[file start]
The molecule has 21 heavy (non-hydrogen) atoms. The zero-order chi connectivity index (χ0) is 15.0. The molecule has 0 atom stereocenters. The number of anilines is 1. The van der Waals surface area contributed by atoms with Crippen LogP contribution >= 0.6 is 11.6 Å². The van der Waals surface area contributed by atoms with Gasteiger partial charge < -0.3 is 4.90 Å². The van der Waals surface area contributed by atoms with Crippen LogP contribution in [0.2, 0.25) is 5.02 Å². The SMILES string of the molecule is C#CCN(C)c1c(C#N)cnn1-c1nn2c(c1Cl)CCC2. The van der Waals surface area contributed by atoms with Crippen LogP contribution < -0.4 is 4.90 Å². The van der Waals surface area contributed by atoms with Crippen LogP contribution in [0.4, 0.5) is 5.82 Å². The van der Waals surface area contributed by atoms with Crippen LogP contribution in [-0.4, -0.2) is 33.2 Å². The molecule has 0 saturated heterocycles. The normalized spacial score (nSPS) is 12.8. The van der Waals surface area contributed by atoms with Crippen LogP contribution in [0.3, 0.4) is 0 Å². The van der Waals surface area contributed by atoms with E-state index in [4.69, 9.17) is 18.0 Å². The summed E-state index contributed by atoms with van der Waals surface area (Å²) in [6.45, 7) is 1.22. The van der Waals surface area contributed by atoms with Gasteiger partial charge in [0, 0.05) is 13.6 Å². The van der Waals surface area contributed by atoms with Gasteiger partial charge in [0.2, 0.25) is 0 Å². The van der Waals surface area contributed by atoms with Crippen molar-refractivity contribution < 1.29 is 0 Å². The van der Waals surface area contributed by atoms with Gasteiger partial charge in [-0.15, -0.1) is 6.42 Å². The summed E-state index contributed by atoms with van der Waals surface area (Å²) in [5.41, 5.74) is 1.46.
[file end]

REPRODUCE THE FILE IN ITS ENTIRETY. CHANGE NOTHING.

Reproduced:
The molecule has 21 heavy (non-hydrogen) atoms. The zero-order chi connectivity index (χ0) is 15.0. The molecule has 0 atom stereocenters. The number of anilines is 1. The van der Waals surface area contributed by atoms with Crippen LogP contribution >= 0.6 is 11.6 Å². The van der Waals surface area contributed by atoms with Gasteiger partial charge < -0.3 is 4.90 Å². The van der Waals surface area contributed by atoms with Crippen LogP contribution in [0.2, 0.25) is 5.02 Å². The SMILES string of the molecule is C#CCN(C)c1c(C#N)cnn1-c1nn2c(c1Cl)CCC2. The van der Waals surface area contributed by atoms with Crippen LogP contribution < -0.4 is 4.90 Å². The van der Waals surface area contributed by atoms with Crippen LogP contribution in [0.4, 0.5) is 5.82 Å². The van der Waals surface area contributed by atoms with Crippen LogP contribution in [-0.4, -0.2) is 33.2 Å². The molecule has 0 saturated heterocycles. The normalized spacial score (nSPS) is 12.8. The van der Waals surface area contributed by atoms with Crippen LogP contribution in [0.3, 0.4) is 0 Å². The van der Waals surface area contributed by atoms with E-state index in [4.69, 9.17) is 18.0 Å². The summed E-state index contributed by atoms with van der Waals surface area (Å²) in [6.45, 7) is 1.22. The van der Waals surface area contributed by atoms with Gasteiger partial charge in [0, 0.05) is 13.6 Å². The van der Waals surface area contributed by atoms with Gasteiger partial charge in [0.2, 0.25) is 0 Å². The van der Waals surface area contributed by atoms with Crippen molar-refractivity contribution < 1.29 is 0 Å². The van der Waals surface area contributed by atoms with Gasteiger partial charge in [-0.15, -0.1) is 6.42 Å². The summed E-state index contributed by atoms with van der Waals surface area (Å²) in [5.41, 5.74) is 1.46.